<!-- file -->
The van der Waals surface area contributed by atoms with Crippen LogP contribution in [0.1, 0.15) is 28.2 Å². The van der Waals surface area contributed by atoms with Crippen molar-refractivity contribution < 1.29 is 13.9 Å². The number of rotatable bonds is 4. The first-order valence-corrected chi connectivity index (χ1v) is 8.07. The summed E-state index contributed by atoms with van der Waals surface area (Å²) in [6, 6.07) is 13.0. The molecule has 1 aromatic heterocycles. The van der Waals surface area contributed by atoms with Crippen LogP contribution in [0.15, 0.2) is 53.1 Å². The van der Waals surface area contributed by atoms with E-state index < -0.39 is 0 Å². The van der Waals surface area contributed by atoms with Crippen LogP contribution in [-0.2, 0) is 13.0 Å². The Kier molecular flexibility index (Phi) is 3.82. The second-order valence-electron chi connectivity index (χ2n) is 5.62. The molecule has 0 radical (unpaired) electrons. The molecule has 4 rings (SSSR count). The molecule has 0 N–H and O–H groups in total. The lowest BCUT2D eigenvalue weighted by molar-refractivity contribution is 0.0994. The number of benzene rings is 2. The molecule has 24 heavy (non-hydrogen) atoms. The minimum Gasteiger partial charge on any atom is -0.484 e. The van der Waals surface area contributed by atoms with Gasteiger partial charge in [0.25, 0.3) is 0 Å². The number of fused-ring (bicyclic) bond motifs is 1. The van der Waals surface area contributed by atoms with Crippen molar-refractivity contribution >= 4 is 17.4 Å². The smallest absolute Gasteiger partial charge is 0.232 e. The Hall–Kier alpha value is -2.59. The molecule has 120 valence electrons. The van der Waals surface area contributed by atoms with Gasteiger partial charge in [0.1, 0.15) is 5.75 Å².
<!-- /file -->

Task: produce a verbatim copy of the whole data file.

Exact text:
The van der Waals surface area contributed by atoms with Crippen LogP contribution in [0.1, 0.15) is 28.2 Å². The van der Waals surface area contributed by atoms with Crippen molar-refractivity contribution < 1.29 is 13.9 Å². The number of rotatable bonds is 4. The first-order valence-corrected chi connectivity index (χ1v) is 8.07. The summed E-state index contributed by atoms with van der Waals surface area (Å²) in [6, 6.07) is 13.0. The molecule has 1 aromatic heterocycles. The van der Waals surface area contributed by atoms with Crippen LogP contribution in [0.15, 0.2) is 53.1 Å². The van der Waals surface area contributed by atoms with E-state index < -0.39 is 0 Å². The van der Waals surface area contributed by atoms with Crippen LogP contribution in [-0.2, 0) is 13.0 Å². The Kier molecular flexibility index (Phi) is 3.82. The second-order valence-electron chi connectivity index (χ2n) is 5.62. The molecule has 0 radical (unpaired) electrons. The molecule has 4 rings (SSSR count). The molecule has 0 N–H and O–H groups in total. The lowest BCUT2D eigenvalue weighted by molar-refractivity contribution is 0.0994. The number of benzene rings is 2. The molecule has 24 heavy (non-hydrogen) atoms. The minimum Gasteiger partial charge on any atom is -0.484 e. The van der Waals surface area contributed by atoms with Gasteiger partial charge in [0.25, 0.3) is 0 Å². The number of fused-ring (bicyclic) bond motifs is 1. The van der Waals surface area contributed by atoms with Crippen molar-refractivity contribution >= 4 is 17.4 Å². The smallest absolute Gasteiger partial charge is 0.232 e. The Hall–Kier alpha value is -2.59. The molecule has 120 valence electrons. The van der Waals surface area contributed by atoms with Gasteiger partial charge in [0.1, 0.15) is 5.75 Å².